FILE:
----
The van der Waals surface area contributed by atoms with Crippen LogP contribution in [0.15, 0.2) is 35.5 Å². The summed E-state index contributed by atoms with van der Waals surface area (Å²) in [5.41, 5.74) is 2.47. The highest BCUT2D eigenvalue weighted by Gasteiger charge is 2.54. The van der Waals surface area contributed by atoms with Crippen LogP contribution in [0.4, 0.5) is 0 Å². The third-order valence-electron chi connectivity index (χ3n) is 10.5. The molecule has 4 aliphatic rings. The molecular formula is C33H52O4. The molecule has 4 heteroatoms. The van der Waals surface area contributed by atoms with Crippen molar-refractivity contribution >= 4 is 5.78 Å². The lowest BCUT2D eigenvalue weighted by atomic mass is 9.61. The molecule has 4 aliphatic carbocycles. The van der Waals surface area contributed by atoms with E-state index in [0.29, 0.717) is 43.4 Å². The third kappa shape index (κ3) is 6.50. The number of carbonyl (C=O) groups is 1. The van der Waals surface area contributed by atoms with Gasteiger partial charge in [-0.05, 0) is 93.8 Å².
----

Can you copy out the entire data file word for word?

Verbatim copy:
The van der Waals surface area contributed by atoms with Crippen LogP contribution in [0.15, 0.2) is 35.5 Å². The summed E-state index contributed by atoms with van der Waals surface area (Å²) in [5.41, 5.74) is 2.47. The highest BCUT2D eigenvalue weighted by Gasteiger charge is 2.54. The van der Waals surface area contributed by atoms with Crippen LogP contribution in [0.4, 0.5) is 0 Å². The third-order valence-electron chi connectivity index (χ3n) is 10.5. The molecule has 4 aliphatic rings. The molecular formula is C33H52O4. The molecule has 4 heteroatoms. The van der Waals surface area contributed by atoms with Crippen molar-refractivity contribution >= 4 is 5.78 Å². The lowest BCUT2D eigenvalue weighted by atomic mass is 9.61. The molecule has 4 aliphatic carbocycles. The van der Waals surface area contributed by atoms with E-state index in [0.29, 0.717) is 43.4 Å². The third kappa shape index (κ3) is 6.50. The number of carbonyl (C=O) groups is 1. The van der Waals surface area contributed by atoms with Gasteiger partial charge in [-0.05, 0) is 93.8 Å².